Wednesday, September 22, 2010

When Art Becomes Political Tool

Now we are living in the world that people have all kind of access to entertainment and fun. Thousands of movies, dramas, plays, concerts are going on every day. But imagine there are only 8 plays for you to watch in the whole world? I might just commit suicide. The documentary “the 8 model works” stroke me hard because it reminded me that there was really a period of time in Chinese history that people has so limited freedom.
8 model works refer to eight plays wrote by writers appointed by the center government and performed by artists approved by the center government. The plays paid contribute to Chairman Mao, the CCP and the new PRC. They were designed to educate people to respect the authorities, to focus on class struggle and to fight back the landlords. This was probably the original type of media censorship in China—controlling everything people could possibly see.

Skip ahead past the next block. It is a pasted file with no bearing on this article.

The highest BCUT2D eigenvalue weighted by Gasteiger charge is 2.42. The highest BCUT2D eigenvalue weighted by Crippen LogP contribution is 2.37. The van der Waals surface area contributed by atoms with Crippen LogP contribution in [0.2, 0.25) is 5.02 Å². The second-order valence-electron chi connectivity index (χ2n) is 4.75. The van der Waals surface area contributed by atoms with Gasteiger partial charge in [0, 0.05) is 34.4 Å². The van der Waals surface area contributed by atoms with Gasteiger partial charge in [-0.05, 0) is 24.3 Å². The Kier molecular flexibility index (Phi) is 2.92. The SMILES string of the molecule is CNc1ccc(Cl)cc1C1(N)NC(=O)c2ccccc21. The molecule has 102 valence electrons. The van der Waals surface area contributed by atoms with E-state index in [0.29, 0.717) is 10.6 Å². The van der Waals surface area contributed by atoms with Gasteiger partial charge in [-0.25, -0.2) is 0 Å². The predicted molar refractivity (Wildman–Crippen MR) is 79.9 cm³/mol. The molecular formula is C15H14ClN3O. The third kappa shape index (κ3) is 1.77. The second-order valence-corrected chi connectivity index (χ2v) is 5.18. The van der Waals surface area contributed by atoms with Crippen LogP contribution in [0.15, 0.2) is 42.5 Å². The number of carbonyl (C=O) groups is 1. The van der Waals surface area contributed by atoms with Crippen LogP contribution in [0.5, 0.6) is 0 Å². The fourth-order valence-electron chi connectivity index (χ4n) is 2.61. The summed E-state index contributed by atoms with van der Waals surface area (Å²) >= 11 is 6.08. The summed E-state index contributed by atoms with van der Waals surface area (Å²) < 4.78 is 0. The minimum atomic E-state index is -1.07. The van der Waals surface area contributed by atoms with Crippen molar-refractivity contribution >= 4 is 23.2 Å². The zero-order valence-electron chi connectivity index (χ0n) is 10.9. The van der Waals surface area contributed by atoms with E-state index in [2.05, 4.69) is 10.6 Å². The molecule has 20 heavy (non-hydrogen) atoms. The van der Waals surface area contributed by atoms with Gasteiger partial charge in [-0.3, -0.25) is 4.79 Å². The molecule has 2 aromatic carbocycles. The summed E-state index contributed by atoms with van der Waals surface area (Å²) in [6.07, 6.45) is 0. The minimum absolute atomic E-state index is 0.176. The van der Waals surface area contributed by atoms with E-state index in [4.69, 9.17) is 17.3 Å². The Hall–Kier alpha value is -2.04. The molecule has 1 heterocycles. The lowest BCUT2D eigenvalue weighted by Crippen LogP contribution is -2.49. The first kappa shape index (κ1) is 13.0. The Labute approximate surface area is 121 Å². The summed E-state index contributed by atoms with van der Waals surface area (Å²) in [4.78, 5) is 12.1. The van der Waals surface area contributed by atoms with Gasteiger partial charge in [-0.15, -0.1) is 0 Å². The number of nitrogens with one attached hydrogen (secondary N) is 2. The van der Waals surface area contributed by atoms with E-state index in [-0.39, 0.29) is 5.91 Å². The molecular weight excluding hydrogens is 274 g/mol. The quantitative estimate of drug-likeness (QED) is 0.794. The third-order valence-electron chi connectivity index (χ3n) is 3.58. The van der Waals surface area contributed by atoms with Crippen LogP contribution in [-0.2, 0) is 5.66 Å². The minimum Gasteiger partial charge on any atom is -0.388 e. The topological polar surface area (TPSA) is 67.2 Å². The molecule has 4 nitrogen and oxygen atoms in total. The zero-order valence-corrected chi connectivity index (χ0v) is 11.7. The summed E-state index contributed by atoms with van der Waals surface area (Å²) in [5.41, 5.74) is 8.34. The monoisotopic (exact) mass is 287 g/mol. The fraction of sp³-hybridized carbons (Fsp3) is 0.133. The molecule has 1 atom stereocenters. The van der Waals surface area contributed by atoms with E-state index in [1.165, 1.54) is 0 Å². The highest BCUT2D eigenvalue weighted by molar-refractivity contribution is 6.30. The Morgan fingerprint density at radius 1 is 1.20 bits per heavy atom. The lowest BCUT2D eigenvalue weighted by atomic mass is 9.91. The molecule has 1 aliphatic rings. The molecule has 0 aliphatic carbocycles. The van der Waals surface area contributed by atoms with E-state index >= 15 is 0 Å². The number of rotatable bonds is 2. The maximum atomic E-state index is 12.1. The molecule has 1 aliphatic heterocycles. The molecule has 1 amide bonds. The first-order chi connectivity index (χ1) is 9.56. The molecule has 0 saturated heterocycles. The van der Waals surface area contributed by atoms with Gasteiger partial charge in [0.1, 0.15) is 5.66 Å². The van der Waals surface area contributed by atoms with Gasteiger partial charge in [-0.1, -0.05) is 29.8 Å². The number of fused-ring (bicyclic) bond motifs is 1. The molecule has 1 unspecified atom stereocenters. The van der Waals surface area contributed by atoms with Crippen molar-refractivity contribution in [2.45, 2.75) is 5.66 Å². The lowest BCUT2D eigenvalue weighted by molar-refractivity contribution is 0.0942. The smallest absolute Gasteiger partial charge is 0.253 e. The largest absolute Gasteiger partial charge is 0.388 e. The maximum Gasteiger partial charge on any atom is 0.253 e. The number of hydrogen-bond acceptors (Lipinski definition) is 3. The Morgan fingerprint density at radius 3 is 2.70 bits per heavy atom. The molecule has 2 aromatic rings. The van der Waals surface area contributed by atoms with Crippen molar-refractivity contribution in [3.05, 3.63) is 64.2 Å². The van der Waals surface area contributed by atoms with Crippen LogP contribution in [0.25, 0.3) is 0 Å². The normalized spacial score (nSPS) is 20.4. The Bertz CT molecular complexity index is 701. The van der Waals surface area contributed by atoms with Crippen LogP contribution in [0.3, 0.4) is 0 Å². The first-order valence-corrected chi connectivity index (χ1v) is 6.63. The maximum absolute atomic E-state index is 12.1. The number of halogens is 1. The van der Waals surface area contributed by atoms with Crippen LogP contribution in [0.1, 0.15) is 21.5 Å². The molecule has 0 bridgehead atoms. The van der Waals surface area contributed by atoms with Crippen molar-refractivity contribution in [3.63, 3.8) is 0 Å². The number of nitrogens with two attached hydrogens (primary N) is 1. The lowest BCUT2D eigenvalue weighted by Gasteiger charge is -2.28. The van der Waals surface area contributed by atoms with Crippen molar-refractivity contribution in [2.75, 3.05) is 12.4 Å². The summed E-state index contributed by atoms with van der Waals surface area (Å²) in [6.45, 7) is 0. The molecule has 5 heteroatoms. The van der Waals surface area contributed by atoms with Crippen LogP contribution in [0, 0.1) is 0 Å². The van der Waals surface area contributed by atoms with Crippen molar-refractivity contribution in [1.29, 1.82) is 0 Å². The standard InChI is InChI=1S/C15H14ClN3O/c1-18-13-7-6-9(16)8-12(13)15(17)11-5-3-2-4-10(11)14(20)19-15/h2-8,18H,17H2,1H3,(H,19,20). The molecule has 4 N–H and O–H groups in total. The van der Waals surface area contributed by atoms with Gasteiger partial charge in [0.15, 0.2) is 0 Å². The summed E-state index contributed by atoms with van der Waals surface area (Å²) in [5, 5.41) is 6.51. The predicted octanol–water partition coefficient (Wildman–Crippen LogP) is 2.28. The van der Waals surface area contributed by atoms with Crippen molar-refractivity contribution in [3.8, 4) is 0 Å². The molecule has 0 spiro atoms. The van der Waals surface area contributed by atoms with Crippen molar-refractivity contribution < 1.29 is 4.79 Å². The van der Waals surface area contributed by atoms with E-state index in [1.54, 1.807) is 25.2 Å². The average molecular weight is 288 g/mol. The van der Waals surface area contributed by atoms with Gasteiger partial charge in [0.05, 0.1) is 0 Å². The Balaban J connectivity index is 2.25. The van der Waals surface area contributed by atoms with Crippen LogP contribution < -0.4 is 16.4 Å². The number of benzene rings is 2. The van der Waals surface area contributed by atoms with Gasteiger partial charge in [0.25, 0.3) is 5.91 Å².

Although the plays themselves had high aesthetic value, I still felt that any value was offset by the blatant political persuasion.  Arts were no longer pure or spontaneous; they were just affected and superficial.  
Looking retrospect into history, cases in which arts are used for political purpose are abundant. Although I understand that arts and artists are influenced by social, political and economic circumstances, artists should be given the right to express their own feelings. I really hope that contemporary art won’t be contaminated by sheer politics or government control.

No comments: